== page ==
Kennedy reads from political novel 40 years in makingPAUL GRONDAHL
It's the big Albany political novel William Kennedy has always intended to write.
He spent the last four decades assiduously avoiding it, while publishing seven novels and two books of nonfiction.
"It was too much, too intimidating when I started to write it in the '60s,'' he said. "I've collected boxes of research material since then. I've really been working on it for 40 years, but I'm just beginning to digest it in a way that makes sense.''
Now, at age 70, Kennedy is wrestling with the beast.
He unveiled the results of his early grapplings recently before a capacity crowd of about 150 people at the New York State Summer Writers Institute on the campus of Skidmore College in Saratoga Springs.
It was Kennedy's first public reading of his novel-in-progress, a manuscript tentatively titled "Roscoe.'' He hasn't yet shown any of it to his publisher, Viking.
"I'm not even thinking about sending it to the publisher before another six months, maybe a year, working on it. Unless I really need the money,'' he said with a chuckle.
The group of aspiring authors in residence at the monthlong writing seminar and Kennedy partisans up from Albany laughed at the Irish humor, audibly cringed at the macabre descriptions and marveled at the fabulist imaginings.
Overshadowed by the mythic Democratic machine, the novel opens at a hospital with a Catholic nun who gets drunk on gin proffered from a patient's flask.
A one-armed man named Specky keeps lopping off the regenerative stump with a knife and needs to be put away.
The dead speak from the far side of the grave. Memory is itself a character, generally painful and unresolved, resembling "a fireplace full of ashes.''
The title character is Roscoe Conway, a lawyer and bon vivant, a machine operative and one-time actor who's had money and lost it more times than he cares to remember. Roscoe is one of several protagonists in the book, which is told through multiple perspectives.
Kennedy abandoned about 100 pages of an earlier draft that employed a third-person narrator. "I didn't like it because I couldn't hear the voices,'' Kennedy said. "The focus was all wrong for the beginning of the book.''
The central scene of the opening is the mysterious death of Elisha Fitzgibbon at age 54. The scion of Fitzgibbon Steel -- a former lieutenant governor and adviser to FDR, renowned thoroughbred horse owner, Albany aristocrat and Episcopalian who befriended the working-class with his common touch -- Kennedy's fictional creation bears a resemblance to real-life Edwin Corning, father of Mayor Erastus Corning 2nd.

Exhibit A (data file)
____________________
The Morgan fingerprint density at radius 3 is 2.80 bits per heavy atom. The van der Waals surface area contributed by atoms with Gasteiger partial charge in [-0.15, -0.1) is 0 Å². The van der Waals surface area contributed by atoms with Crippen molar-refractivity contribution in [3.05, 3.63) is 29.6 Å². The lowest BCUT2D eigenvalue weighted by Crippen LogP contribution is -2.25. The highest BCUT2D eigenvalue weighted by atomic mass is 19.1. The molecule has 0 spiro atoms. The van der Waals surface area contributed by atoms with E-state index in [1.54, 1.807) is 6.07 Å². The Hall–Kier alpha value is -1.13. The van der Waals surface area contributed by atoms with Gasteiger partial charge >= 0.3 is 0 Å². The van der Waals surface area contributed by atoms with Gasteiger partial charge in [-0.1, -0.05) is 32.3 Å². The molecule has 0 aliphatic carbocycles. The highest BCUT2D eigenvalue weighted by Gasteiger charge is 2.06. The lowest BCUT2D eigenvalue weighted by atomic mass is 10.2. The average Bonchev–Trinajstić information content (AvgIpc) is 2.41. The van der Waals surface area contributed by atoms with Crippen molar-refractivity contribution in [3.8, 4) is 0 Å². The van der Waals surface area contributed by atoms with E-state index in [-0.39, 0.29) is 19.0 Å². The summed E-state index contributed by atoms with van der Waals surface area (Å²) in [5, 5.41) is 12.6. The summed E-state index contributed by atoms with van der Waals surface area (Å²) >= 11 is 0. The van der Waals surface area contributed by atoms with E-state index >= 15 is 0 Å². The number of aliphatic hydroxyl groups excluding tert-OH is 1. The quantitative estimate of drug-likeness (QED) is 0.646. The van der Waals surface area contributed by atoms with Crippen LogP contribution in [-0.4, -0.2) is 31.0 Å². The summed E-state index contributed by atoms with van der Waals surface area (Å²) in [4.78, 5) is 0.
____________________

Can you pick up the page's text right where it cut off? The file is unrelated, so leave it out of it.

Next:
Upon being sworn in as lieutenant governor in 1933, Elisha Fitzgibbon said: "This is a great job for a man with misguided ambition.''
As a novelist, Kennedy can reconstitute personal ambition or the lack thereof any way he likes.
"This novel is strongly based on real people. Dan O'Connell will be significant and Erastus Corning will be somewhat,'' Kennedy said. "But they are characters I've invented out of knowing Dan and Erastus, out of all the research I've done.''
Death, described here as "a black muse descending,'' is part of the landscape in Kennedy's fiction. The second chapter of "Roscoe'' focuses on Elisha Fitzgibbon's wake at the family manse and orchid conservatory, a device for introducing characters and the labyrinthine history of Kennedy's Albany cycle of novels.
Patsy McCall, the political boss based on Dan O'Connell and the central character in Kennedy's play "Grand View,'' is a central character. So, too, is Patsy's police chief stooge, O.B., who is never called by his full name of Oswald Brian Conway.
Martin Daugherty from "The Flaming Corsage'' reappears. We meet Walter Farley, a former Times Union editor who backed McCall even after his newspaper uncovered a boxer's house in the city that purported to contain the names of 120 registered Democrats. At the wake, old bums needing some hooch try to put the touch on Patsy for a fiver.
Beer and politics, the domain of the O'Connells, flows at every turn of the story.
"The pain is better, but the gin is gone,'' Roscoe tells the nun in the hospital.
Kennedy told the audience he rewrites constantly on his novels and likes to surprise himself with narrative twists, "even though I pretty much know how it's going to end at this point.''
The real vanishes
Kennedy said the research process is ongoing and he interviewed a judge that very afternoon. But he wants to use historical material only as a sparkplug and has learned to avoid the over-researching that caused him to feel like a flooded engine while writing the novel "Legs.''
"No matter how much I try to stay with the real world, it vanishes,'' he said.
Although he just finished a screenplay for "The Flaming Corsage'' and plans to write another play, no form compares to the novel.
"The novel is the biggest challenge,'' he said. "It's a killer. Any other kind of writing is easier. The novel is so big and daunting you have to know everything about your characters before you start.''
After a 40-year learning curve on "Roscoe,'' Kennedy has finally taken the plunge into his big political novel. We'll be hearing more of what he's discovered at the core of all those boxes of notes.
First published on Tuesday, July 28, 1998
Copyright 1998, Capital Newspapers Division
of The Hearst Corporation, Albany, N.Y.